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[140] but it was what hits the French taste more than any or all three of them: it was an unhesitating fluency, though he spoke extemporaneously and without notes, a great choice of happy and sparkling phrases, though on a subject the most difficult to apply them discreetly, and an abundance of epigrammatic remarks, which seemed almost like arguments, because they struck the imagination so forcibly, and yet were nothing less. In short, it was a kind of amusement which ought to come rather under the great and indefinite class of what is called in France spectacle, than what in any country should be considered a part of public instruction. It was, however, fine of the sort.

The evening I passed delightfully at Chateaubriand's, with a few of his friends; most of whom were members of the House of Peers. He was in high spirits, excited, and even exalte, and poured out a torrent of rich and various eloquence, which made me almost think better of the language itself than I am accustomed to.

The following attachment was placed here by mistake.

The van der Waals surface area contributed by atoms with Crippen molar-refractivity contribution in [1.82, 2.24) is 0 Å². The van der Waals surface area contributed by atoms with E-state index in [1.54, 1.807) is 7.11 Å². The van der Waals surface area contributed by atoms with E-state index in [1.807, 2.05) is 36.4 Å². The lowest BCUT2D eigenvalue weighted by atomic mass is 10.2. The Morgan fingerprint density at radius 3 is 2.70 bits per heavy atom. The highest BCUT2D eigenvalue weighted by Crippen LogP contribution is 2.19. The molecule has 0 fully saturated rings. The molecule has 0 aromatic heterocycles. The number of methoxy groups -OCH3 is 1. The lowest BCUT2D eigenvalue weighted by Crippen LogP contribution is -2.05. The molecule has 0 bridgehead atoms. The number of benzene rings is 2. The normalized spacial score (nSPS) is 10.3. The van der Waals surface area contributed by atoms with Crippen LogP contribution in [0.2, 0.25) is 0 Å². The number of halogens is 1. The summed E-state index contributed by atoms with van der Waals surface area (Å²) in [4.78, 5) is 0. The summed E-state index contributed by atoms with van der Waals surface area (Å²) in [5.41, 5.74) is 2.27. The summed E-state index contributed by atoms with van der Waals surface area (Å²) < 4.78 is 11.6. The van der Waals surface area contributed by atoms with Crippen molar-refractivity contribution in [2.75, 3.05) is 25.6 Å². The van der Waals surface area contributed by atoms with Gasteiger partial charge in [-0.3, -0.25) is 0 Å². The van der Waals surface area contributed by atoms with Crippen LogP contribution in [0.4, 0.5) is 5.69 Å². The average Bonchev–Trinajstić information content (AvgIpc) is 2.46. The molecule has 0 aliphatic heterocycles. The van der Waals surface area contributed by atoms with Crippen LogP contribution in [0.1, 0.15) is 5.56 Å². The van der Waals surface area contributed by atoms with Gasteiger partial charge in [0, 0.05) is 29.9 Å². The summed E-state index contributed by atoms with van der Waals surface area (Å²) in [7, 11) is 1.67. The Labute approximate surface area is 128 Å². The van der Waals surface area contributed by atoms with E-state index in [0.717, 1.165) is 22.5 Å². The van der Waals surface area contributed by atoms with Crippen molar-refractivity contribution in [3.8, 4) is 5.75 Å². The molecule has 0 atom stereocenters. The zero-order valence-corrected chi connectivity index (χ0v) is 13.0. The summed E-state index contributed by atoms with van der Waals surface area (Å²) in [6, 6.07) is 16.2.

During the beginning of the evening the conversation turned upon the condition of Europe, and he burst upon the discussion by saying, ‘Je ne crois pas dans la societe Europeenne,’ and supported his ominous proposition with a kind of splendid declamation, to which argument would have lent no force. ‘In fifty years,’ said he, ‘there will not be a legitimate sovereign in Europe; from Russia to Sicily, I foresee nothing but military despotisms; and in a hundred,—in a hundred! the cloud is too dark for human vision; too dark, it may almost be said, to be penetrated by prophecy. There perhaps is the misery of our situation; perhaps we live, not only in the decrepitude of Europe, but in the decrepitude of the world’; and he pronounced it in such a tone, and with such a look, that a dead silence followed it, and every person felt, I doubt not, with me, as if the future had become uncertain to him. In a few moments, from a natural impulse of selfishness, the question arose, what an individual should do in such a situation. Everbody looked to Chateaubriand. ‘If I were without a family, I would travel, not because I love travelling, for I abhor it, but because I long to see Spain, to know what effect eight years of civil war have produced there; and I long to see Russia, that I may better estimate the power that threatens to overwhelm the world. When I had seen these I should know the destinies of Europe, I think; and then I would go and fix my last home at Rome. There I would build my tabernacle, there I would build my tomb, and there, amid the ruins of three empires and three thousand years, I would give myself wholly to my God.’ Now there

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